LONDON -- At a time when disparities between football clubs are widening and racism has blighted the game, English football is reveling in a heart-warming story of one underdog's remarkable run to a showpiece final.
Bradford has twice fought for its survival in the last decade and plummeted into the fourth division, but will now contest the League Cup final in front of 90,000 fans at Wembley and tens of millions more watching globally on television.
It's the first time in 51 years that a team from the lowest professional league has reached a major English final.
And Bradford, whose last major final was its FA Cup triumph in 1911, has certainly earned its day in the spotlight again by beating three Premier League teams. Aston Villa was ousted 4-3 over two legs in the semifinals, and Arsenal and Wigan were similarly stunned in previous rounds.
Not bad for a team which is only 10th in the fourth tier, making it the lowest-ranked former Premier League team.
"Apart from being a monumental thing for us reaching the final it does, with the recession worldwide, show if you work hard you can make dreams can true," Bradford joint-chairman Mark Lawn said in a telephone interview on Wednesday, still recovering from a late night of celebrating.
"It's not about the money -- it's about working hard and you can achieve your goal."
But the 1 million pounds ($1.6 million) Lawn is hoping to earn from gate receipts, television revenue and merchandise by appearing at Wembley will help to provide financial stability for the club, which is based in the gritty northern county of Yorkshire.
Bradford has been in free-fall since a two-year stay in the Premier League ended in 2001, and has twice been forced to enter bankruptcy protection.
It was investment of around 2 million pounds by Lawn in 2007 that helped to safeguard the club's existence.
A squad collectively paid less than 2 million pounds a year in salaries has managed to beat teams such as Arsenal, whose wage bill last year was 143 million pounds.
"It's good news for football that the financial situation doesn't always dictate what the financial situation is on the pitch," said Dan Jones of accountancy firm Deloitte's sports business division.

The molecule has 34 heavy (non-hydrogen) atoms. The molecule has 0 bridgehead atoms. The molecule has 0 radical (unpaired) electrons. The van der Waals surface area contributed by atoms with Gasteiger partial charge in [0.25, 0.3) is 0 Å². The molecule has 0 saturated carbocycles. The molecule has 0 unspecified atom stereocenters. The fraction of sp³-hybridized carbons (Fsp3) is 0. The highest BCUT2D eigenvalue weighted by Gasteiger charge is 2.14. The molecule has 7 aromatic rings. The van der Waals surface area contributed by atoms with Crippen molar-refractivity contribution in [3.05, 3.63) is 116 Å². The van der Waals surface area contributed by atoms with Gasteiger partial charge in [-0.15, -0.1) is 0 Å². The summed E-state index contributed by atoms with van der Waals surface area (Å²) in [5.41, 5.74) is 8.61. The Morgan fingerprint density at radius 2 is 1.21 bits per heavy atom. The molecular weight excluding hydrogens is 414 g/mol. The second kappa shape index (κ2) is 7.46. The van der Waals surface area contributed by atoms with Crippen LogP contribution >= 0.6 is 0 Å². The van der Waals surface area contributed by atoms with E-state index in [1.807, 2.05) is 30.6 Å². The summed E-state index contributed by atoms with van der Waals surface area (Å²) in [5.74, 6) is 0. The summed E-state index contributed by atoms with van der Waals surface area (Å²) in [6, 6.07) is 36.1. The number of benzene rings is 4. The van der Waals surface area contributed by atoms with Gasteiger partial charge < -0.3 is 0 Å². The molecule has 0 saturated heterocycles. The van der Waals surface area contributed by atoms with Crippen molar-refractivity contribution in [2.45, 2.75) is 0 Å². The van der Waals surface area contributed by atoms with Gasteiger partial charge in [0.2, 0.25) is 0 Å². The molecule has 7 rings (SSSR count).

James Hanson headed in the crucial goal that secured Bradford's progress on Wednesday by only losing the second leg 2-1 at Villa Park after winning the first leg 3-1.
"Three years ago I was working in the Co-op (supermarket) while playing non-league for Guiseley, so it's days like this why you want to be a professional. Thankfully all the hard work I've put in has been amazing," Hanson said.
"It just shows if you keep working hard then anything can happen. To score a goal to take us to Wembley is unbelievable."
The cup run has provided a lift for the more than 500,000 residents of a downtrodden city that has been in decline since the collapse of the textile industry from the 1920s and is feeling the impact of the recession.
The city is also still scarred by the club's darkest hour at its Valley Parade ground in 1985.
A fire broke out when a discarded cigarette landed in rubbish below a 77-year-old mainly wooden stand on a day fans were celebrating Bradford's third-division championship triumph, killing 56 people.
"Sport is playing its part in giving confidence back to the city," said former sports minister Gerry Sutcliffe, who represents part of Bradford in the House of Commons.
"The city has been through some difficulties and reaching the final means pride has been restored to the area. It's a great story about a club that's had a rise and meteoric fall and has been able to pick itself up again."
And the journey's not over yet.
Another Premier League club, Swansea, awaits Bradford on Feb. 24 in the first major final in the Welsh club's 100 years. Swansea beat European champion Chelsea on aggregate.
And there could be trips across Europe next season, with the winner earning a place in the Europa League.
"The underdogs can come through," Lawn said. "Dreams can happen."